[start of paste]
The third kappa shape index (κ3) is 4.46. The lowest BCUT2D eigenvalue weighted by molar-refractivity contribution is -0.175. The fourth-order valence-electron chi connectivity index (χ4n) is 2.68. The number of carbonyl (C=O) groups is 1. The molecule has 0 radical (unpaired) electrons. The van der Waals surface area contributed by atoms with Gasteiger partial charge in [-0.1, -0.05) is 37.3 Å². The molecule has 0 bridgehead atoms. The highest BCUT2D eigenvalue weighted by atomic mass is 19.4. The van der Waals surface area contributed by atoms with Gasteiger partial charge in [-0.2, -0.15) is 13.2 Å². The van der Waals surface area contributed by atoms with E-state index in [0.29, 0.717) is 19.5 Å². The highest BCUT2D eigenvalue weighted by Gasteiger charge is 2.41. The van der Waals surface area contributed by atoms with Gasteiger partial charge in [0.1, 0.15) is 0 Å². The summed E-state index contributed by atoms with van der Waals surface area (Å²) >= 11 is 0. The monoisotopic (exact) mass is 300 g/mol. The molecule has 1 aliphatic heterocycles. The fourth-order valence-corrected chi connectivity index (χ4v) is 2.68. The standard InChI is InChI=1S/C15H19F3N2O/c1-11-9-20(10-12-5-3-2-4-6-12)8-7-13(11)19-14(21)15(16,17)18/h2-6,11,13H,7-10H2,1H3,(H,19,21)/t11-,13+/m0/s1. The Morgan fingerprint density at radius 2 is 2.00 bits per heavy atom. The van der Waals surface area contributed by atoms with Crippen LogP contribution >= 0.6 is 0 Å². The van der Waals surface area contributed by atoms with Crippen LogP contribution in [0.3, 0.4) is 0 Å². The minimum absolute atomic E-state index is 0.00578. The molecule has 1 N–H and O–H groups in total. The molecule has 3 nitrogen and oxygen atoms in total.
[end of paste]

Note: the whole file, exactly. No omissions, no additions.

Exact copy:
The third kappa shape index (κ3) is 4.46. The lowest BCUT2D eigenvalue weighted by molar-refractivity contribution is -0.175. The fourth-order valence-electron chi connectivity index (χ4n) is 2.68. The number of carbonyl (C=O) groups is 1. The molecule has 0 radical (unpaired) electrons. The van der Waals surface area contributed by atoms with Gasteiger partial charge in [-0.1, -0.05) is 37.3 Å². The molecule has 0 bridgehead atoms. The highest BCUT2D eigenvalue weighted by atomic mass is 19.4. The van der Waals surface area contributed by atoms with Gasteiger partial charge in [-0.2, -0.15) is 13.2 Å². The van der Waals surface area contributed by atoms with E-state index in [0.29, 0.717) is 19.5 Å². The highest BCUT2D eigenvalue weighted by Gasteiger charge is 2.41. The van der Waals surface area contributed by atoms with Gasteiger partial charge in [0.1, 0.15) is 0 Å². The summed E-state index contributed by atoms with van der Waals surface area (Å²) >= 11 is 0. The monoisotopic (exact) mass is 300 g/mol. The molecule has 1 aliphatic heterocycles. The fourth-order valence-corrected chi connectivity index (χ4v) is 2.68. The standard InChI is InChI=1S/C15H19F3N2O/c1-11-9-20(10-12-5-3-2-4-6-12)8-7-13(11)19-14(21)15(16,17)18/h2-6,11,13H,7-10H2,1H3,(H,19,21)/t11-,13+/m0/s1. The Morgan fingerprint density at radius 2 is 2.00 bits per heavy atom. The van der Waals surface area contributed by atoms with Crippen LogP contribution >= 0.6 is 0 Å². The van der Waals surface area contributed by atoms with Crippen LogP contribution in [0.3, 0.4) is 0 Å². The minimum absolute atomic E-state index is 0.00578. The molecule has 1 N–H and O–H groups in total. The molecule has 3 nitrogen and oxygen atoms in total.